Of course, mice and humans don't share a similarity in resemblance, so linking why mice are used for humans' genetic experiments may require some digging. Nevertheless, here're some of the reasons.

They are both Mammals:

First, they are biologically similar. One fact about humans and mice is that both are mammals, and not just that, they shared an ancestor about 80 million years ago. This makes their genes quite similar to that of mice so as to be used as genetic experiments for humans.

Their Genes Share Similar Functions:

Aside from this, almost all the genes in mice have the same functions as humans. This means that humans and mice develop the same way, from eggs and sperm. Also, both develop similar organs like the brain, kidneys, heart, lungs, etc. In addition, the circulatory, digestive, reproductive, nervous, and hormonal systems are very similar.

All these similarities make it easy for scientists to understudy mice’s physiology to understand the growth of humans. It also enables them to understand the development of diseases in humans and aging.

They Have a Similar Way of Inheriting Straight:

These similar genes also point to the fact that humans and mice have a structural way of inheriting traits.

For instance, their way of inheriting traits like hair color is similar. There is also a similarity in the susceptibility to diseases in both mammals. E.g. Alzheimer's and heart disease.

Mice’ Live a Short Lifespan:

Another valid reason scientists use mice for genetic experiments is the ease of getting mice to compare to other animals. Generally, mice live a relatable short life (about two years when in laboratory care, and less than that when in the wild).

With this short life span, scientists believe that it is pretty easy to learn a lot about the life span of humans from the study of the lifetime of mice.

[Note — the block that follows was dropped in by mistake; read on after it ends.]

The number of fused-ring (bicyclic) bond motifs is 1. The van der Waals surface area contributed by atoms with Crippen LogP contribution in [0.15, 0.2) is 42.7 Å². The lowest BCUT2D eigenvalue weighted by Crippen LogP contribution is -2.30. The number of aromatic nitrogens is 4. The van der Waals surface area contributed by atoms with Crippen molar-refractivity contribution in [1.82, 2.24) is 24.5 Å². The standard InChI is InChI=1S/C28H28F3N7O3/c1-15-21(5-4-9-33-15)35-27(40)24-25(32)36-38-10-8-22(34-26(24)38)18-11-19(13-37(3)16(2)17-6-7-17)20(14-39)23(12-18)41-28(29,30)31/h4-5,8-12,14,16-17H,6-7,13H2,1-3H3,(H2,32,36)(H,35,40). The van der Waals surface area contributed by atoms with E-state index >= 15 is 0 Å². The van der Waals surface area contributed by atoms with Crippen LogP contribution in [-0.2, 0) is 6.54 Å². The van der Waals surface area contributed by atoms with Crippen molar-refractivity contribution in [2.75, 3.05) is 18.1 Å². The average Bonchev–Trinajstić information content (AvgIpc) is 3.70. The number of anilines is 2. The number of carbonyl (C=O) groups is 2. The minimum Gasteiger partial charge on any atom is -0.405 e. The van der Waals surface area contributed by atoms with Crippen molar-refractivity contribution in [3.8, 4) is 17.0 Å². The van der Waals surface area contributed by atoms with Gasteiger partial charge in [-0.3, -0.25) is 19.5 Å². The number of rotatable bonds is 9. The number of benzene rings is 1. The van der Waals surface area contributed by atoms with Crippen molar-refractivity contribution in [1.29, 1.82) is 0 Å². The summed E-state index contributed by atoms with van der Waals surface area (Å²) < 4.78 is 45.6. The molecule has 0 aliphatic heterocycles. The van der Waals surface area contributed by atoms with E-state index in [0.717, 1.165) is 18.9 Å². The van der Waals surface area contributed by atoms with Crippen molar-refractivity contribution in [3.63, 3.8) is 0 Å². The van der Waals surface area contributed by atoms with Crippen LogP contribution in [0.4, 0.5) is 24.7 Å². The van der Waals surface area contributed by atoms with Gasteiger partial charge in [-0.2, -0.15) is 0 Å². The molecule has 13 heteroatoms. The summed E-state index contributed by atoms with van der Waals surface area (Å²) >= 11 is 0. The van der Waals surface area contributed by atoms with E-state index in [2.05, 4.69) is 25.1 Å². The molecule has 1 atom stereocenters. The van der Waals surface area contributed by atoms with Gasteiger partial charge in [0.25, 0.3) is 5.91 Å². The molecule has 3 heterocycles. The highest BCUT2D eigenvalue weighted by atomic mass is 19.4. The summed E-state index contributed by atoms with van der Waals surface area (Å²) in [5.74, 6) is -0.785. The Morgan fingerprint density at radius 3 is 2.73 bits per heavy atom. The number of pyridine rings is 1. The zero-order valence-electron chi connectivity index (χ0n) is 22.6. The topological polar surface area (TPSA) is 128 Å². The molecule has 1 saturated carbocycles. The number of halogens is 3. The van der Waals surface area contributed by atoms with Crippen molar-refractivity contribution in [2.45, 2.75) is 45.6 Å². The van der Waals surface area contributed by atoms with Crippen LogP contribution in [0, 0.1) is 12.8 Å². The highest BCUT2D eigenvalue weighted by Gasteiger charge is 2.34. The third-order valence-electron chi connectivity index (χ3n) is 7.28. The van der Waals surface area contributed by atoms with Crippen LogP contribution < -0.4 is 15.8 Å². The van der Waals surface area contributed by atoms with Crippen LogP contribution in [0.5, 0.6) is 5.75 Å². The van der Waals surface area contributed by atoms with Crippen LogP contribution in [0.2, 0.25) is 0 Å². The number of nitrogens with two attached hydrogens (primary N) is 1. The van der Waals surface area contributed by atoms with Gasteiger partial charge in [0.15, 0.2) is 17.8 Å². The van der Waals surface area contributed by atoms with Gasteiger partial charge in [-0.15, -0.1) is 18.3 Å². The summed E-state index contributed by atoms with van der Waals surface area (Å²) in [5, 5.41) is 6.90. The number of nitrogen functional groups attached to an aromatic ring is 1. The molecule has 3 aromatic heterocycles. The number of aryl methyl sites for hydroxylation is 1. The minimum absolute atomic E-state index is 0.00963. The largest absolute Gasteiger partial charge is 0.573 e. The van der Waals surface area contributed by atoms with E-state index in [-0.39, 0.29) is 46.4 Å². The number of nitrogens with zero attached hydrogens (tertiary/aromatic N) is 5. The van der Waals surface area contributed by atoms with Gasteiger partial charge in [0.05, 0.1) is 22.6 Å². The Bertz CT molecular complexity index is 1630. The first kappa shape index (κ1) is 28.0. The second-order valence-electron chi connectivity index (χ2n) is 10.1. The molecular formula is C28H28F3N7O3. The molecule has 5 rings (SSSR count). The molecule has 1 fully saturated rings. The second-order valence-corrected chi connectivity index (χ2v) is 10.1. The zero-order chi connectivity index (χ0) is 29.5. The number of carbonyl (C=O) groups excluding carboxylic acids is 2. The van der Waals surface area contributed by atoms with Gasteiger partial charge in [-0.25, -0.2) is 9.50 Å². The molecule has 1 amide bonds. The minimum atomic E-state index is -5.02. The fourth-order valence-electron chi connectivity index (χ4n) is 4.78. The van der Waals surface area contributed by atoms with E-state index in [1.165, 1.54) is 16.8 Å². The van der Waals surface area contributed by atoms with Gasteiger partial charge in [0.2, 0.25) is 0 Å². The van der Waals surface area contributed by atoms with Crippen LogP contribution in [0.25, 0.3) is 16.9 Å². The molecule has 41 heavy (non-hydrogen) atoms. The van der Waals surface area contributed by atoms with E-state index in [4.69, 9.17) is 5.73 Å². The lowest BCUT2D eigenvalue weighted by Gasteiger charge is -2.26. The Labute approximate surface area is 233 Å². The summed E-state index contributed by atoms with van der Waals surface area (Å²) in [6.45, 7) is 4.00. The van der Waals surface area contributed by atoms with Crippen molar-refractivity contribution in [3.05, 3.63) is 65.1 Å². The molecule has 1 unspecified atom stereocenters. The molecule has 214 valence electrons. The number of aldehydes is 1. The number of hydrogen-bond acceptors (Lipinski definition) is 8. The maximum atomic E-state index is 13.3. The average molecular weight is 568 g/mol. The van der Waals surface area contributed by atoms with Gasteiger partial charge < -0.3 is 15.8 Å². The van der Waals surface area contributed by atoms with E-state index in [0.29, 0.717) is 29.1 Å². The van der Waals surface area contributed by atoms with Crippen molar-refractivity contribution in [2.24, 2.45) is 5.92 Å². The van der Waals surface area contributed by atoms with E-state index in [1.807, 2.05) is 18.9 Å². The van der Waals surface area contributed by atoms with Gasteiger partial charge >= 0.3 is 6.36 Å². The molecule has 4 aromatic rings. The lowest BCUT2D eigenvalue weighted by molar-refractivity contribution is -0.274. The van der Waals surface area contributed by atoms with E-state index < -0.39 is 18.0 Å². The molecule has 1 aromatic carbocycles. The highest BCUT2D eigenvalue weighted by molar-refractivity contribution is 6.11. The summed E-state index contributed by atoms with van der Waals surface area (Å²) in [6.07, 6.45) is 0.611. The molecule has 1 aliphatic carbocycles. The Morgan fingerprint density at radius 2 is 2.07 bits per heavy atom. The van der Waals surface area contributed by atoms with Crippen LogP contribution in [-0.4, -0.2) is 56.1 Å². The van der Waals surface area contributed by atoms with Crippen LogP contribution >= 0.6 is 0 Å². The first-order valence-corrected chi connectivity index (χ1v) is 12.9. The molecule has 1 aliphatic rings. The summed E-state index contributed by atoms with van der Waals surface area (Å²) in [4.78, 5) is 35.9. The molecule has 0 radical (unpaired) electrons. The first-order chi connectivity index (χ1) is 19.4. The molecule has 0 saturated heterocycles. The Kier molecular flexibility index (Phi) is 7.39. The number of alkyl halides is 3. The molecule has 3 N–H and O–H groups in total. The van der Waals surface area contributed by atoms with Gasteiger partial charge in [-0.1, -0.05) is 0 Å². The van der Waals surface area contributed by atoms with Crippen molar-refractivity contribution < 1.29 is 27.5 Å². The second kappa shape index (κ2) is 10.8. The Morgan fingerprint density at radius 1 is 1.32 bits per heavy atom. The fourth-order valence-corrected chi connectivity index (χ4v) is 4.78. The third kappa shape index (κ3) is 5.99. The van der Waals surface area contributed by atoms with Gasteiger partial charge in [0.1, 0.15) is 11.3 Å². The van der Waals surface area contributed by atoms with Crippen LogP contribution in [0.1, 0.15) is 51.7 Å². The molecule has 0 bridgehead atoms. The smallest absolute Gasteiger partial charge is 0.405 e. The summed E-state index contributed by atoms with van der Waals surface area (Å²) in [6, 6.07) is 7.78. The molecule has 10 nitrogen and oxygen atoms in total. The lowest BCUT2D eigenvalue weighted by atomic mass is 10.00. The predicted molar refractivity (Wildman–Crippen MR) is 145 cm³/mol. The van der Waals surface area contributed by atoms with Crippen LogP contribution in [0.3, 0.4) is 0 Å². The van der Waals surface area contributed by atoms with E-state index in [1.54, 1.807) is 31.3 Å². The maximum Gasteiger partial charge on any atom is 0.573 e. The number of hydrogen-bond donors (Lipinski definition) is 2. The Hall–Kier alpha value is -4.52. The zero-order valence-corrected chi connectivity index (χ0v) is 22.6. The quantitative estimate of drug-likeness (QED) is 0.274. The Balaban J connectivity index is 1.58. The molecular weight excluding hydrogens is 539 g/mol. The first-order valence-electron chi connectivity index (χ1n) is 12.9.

Mice are Easy to Maintain:

Mice are also easy to maintain and are very small, making them ideal for a laboratory genetic experiment. They are also easy to get and keep without any much negative effect for the scientists.

There are Different Strains of Mice:

Today, there are more than a thousand laboratory mouse strains, making it easy for a scientist to select the ideal mouse for their genetic model.

Also, mice genomes allow easy manipulation to create more precise genetic models for different diseases.

There’s a Lot of Data Available on Mice Already:

Besides this, scientists' study of laboratory mice has been ongoing for more than a century. This makes the small mammal's genetic and biological components known to scientists compared to any other animal. Moreover, their data makes scientific research easy to carry out.

When you collectively consider all of these, you would realize that scientists could not have wanted a different animal for their laboratory research.


The summary is that mice and human genes are very similar. This explains why scientists love using mice as their models for human experiments. Researching mice, for example, their senses and communication methods, helps us learn about their world and their role in the eco system.

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Heather Whitney